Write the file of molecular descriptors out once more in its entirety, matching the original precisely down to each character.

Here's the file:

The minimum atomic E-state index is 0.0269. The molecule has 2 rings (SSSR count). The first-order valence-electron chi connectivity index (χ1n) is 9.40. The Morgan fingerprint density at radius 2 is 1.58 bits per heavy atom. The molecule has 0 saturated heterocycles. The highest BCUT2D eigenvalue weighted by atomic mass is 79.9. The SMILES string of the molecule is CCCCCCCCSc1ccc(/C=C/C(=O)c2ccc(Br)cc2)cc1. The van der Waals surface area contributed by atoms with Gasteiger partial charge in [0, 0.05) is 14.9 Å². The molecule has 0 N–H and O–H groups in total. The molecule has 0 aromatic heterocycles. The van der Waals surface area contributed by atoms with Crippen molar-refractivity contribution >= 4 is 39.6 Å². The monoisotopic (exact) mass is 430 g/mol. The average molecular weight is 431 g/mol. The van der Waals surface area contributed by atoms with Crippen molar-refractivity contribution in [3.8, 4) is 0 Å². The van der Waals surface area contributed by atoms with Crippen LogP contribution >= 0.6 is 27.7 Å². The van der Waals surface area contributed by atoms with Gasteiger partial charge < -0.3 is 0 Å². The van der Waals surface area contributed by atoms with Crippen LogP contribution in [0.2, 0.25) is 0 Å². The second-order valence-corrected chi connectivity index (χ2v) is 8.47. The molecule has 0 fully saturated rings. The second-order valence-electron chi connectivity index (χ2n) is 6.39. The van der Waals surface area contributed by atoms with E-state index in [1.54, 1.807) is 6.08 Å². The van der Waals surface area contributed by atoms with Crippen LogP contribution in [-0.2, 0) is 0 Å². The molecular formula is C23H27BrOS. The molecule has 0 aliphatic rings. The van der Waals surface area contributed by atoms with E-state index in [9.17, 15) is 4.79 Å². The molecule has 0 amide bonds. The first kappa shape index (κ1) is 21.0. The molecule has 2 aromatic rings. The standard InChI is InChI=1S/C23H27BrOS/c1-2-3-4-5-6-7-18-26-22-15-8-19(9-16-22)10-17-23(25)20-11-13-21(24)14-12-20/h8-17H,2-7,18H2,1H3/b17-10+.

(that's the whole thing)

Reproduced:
The minimum atomic E-state index is 0.0269. The molecule has 2 rings (SSSR count). The first-order valence-electron chi connectivity index (χ1n) is 9.40. The Morgan fingerprint density at radius 2 is 1.58 bits per heavy atom. The molecule has 0 saturated heterocycles. The highest BCUT2D eigenvalue weighted by atomic mass is 79.9. The SMILES string of the molecule is CCCCCCCCSc1ccc(/C=C/C(=O)c2ccc(Br)cc2)cc1. The van der Waals surface area contributed by atoms with Gasteiger partial charge in [0, 0.05) is 14.9 Å². The molecule has 0 N–H and O–H groups in total. The molecule has 0 aromatic heterocycles. The van der Waals surface area contributed by atoms with Crippen molar-refractivity contribution >= 4 is 39.6 Å². The monoisotopic (exact) mass is 430 g/mol. The average molecular weight is 431 g/mol. The van der Waals surface area contributed by atoms with Crippen molar-refractivity contribution in [3.8, 4) is 0 Å². The van der Waals surface area contributed by atoms with Crippen LogP contribution >= 0.6 is 27.7 Å². The van der Waals surface area contributed by atoms with Gasteiger partial charge < -0.3 is 0 Å². The van der Waals surface area contributed by atoms with Crippen LogP contribution in [0.2, 0.25) is 0 Å². The second-order valence-corrected chi connectivity index (χ2v) is 8.47. The molecule has 0 fully saturated rings. The second-order valence-electron chi connectivity index (χ2n) is 6.39. The van der Waals surface area contributed by atoms with E-state index in [1.54, 1.807) is 6.08 Å². The van der Waals surface area contributed by atoms with Crippen LogP contribution in [-0.2, 0) is 0 Å². The molecular formula is C23H27BrOS. The molecule has 0 aliphatic rings. The van der Waals surface area contributed by atoms with E-state index in [9.17, 15) is 4.79 Å². The molecule has 0 amide bonds. The first kappa shape index (κ1) is 21.0. The molecule has 2 aromatic rings. The standard InChI is InChI=1S/C23H27BrOS/c1-2-3-4-5-6-7-18-26-22-15-8-19(9-16-22)10-17-23(25)20-11-13-21(24)14-12-20/h8-17H,2-7,18H2,1H3/b17-10+.